Shlaim's real argument, I felt, was not actually with Jabotinsky or Ben-Gurion, who could have thought and done no other if they wanted to establish a Jewish state in the middle of a very rough and inhospitable neighborhood, but with their successors, Golda Meir, Menachem Begin, Yitzhak Shamir, and Benjamin Netanyahu who, having inherited a stable and secure Israel, bristling with conventional and atomic weaponry, failed to move on to the prescribed second stage of Jabotinsky's iron wall philosophy, the stage of negotiation and peace, even after the Arabs had acquiesced in Israel's existence and, in varying degrees, signalled their readiness to sign on the dotted line. (Shlaim, incidentally, nowhere spells out what sort of compromise, if any, he believes Jabotinsky would have been capable of reaching with the Palestinians. Would "autonomy," which he was among the first to have suggested for them, really have solved the problem any better, say, than it solved the problem for Begin and Shamir?)
    Shlaim offers us a comprehensive description and analysis of each of the episodes and junctures in which Israel and the Arabs politically and diplomatically interacted, sometimes with third-party mediation, and either missed or moved toward peace, starting with the contacts at the end of the 1948 war and ending with the repeated bungling and failures of the Netanyahu premiership (1996-99). He sets each episode in its international and local political context, basing himself on (some) archival material, memoirs, interviews, and secondary works. Inevitably, he leans more heavily on Israeli (and Western) materials than on Arab materials.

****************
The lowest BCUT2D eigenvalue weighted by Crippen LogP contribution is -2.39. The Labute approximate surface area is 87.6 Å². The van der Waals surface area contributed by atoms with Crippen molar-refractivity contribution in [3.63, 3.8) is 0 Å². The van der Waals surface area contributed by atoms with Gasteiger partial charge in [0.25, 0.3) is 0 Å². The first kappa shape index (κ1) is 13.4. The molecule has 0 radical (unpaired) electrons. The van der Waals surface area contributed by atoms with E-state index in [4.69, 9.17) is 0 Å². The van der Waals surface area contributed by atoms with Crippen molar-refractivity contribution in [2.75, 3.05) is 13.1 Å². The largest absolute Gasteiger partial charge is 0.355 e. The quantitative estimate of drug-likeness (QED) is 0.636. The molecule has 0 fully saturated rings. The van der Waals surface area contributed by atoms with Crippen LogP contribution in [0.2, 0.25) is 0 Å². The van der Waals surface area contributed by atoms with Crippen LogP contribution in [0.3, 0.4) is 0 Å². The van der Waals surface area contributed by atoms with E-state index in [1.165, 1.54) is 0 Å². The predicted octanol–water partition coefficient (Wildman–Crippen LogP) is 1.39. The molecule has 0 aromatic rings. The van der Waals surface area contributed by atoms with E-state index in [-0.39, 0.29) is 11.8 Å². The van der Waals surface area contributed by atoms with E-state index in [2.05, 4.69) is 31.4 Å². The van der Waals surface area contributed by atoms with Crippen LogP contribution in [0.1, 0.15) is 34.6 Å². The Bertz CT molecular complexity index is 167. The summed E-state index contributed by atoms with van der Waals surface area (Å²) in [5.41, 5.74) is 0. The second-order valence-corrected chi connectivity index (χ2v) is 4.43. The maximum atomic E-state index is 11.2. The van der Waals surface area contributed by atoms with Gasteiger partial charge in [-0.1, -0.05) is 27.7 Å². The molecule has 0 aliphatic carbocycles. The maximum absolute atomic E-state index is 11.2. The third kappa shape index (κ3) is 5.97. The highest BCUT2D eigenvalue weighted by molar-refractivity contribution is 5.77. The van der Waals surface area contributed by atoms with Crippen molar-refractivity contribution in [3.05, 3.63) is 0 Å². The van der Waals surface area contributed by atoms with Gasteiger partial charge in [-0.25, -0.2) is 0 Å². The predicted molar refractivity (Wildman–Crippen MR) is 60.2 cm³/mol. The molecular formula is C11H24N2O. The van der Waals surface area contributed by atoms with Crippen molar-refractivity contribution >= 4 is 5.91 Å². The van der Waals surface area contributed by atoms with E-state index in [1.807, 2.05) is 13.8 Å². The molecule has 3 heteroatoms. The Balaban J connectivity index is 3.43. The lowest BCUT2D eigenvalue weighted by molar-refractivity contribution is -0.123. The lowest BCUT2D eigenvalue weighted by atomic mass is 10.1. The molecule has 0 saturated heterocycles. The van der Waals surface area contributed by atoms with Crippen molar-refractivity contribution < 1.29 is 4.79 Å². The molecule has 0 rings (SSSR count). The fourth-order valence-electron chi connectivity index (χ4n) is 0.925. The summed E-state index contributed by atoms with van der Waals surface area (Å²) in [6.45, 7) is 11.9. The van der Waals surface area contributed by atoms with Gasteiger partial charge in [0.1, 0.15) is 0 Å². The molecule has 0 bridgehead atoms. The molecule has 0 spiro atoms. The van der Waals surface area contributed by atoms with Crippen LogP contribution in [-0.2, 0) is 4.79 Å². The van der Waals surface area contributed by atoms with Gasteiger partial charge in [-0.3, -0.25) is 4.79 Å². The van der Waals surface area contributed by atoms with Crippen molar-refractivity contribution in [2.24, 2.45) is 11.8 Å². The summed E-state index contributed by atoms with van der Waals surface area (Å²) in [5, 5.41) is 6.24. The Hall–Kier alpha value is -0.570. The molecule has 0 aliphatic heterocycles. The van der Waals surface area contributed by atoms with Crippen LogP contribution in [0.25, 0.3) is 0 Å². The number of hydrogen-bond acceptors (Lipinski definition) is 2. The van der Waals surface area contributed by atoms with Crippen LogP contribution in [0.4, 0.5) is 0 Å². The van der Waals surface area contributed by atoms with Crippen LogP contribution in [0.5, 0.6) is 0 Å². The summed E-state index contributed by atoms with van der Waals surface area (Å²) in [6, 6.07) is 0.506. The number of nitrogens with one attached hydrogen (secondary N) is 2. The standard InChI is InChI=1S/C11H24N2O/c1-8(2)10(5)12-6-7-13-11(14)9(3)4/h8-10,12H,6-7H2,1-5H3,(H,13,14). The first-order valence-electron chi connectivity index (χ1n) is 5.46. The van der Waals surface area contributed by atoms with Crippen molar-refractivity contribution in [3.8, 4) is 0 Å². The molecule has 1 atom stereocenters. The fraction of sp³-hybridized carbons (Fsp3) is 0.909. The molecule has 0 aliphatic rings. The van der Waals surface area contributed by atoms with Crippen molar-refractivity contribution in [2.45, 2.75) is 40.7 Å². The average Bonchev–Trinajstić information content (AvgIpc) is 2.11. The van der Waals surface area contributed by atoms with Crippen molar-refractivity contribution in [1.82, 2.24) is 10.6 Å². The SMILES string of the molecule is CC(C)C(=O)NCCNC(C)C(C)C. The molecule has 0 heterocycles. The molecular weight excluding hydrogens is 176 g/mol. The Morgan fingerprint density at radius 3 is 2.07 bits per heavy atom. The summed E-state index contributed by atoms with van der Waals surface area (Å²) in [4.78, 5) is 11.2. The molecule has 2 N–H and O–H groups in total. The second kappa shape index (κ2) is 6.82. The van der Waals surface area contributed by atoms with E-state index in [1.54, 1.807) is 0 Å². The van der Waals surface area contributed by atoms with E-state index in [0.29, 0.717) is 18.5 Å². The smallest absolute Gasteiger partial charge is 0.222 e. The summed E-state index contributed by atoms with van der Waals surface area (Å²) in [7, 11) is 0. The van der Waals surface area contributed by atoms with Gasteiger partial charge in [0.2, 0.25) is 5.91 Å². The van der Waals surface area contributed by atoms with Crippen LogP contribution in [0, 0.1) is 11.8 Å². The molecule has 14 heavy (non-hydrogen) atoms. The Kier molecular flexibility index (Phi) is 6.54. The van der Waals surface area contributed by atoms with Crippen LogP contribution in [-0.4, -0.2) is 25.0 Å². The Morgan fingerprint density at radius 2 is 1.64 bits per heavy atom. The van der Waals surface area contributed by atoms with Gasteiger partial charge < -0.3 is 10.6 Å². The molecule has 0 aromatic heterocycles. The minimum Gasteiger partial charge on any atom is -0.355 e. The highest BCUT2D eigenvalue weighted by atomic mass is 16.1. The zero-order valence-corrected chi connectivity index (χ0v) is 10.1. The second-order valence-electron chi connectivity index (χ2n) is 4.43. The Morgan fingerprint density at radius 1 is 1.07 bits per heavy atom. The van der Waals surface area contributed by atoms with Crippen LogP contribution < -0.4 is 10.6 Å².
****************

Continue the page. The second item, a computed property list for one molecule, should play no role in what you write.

Inevitably, in comprehensive books of this sort the author ends up leaving out a great deal of material he would have liked to keep in: much detail and evidence and, on occasion, whole chunks of history. Nonetheless, I felt that this volume could and should have told us something about the history of the PLO before the 1970s and could and should have explained the events of 1981 that in various ways led up to the Israeli invasion of Lebanon the following year. Earlier on, the reader is given no inkling of what the Anglo-French forces actually did during the Suez war (surely important to understanding their failure in that war). In general, the book sticks to political-diplomatic history and almost completely avoids the military aspects of the conflict. And, unfortunately, the rare references to military matters are quite often marred by mistakes (e.g., p. 100: Moshe Dayan's battalion, while contributing, did not actually "capture" Ramle and Lydda in 1948; on p. 236 Shlaim tells us that on 12 May 1967, Israel Defense Forces (IDF) chief of staff Rabin threatened, in an interview, "to occupy Damascus and overthrow the Syrian regime"—whereas the source of the statement was in fact the director of IDF intelligence, Aharon Yariv, and he did not threaten to occupy Damascus; on p. 473 Shlaim speaks of Israel's "200 nuclear warheads and 47 atomic bombs"; on p. 476 Shlaim writes that the Temple Mount massacre of 1990 was sparked when the fanatical Jewish "Temple Mount Loyalists" "entered the area to hold public prayers"— whereas in fact the police kept them out of the compound; on p. 561 Shlaim calls both Israeli operations in Lebanon, in 1982 ["Peace for Galilee"] and 1996 ["Grapes of Wrath"], "invasions," whereas only the first was an invasion; etc.).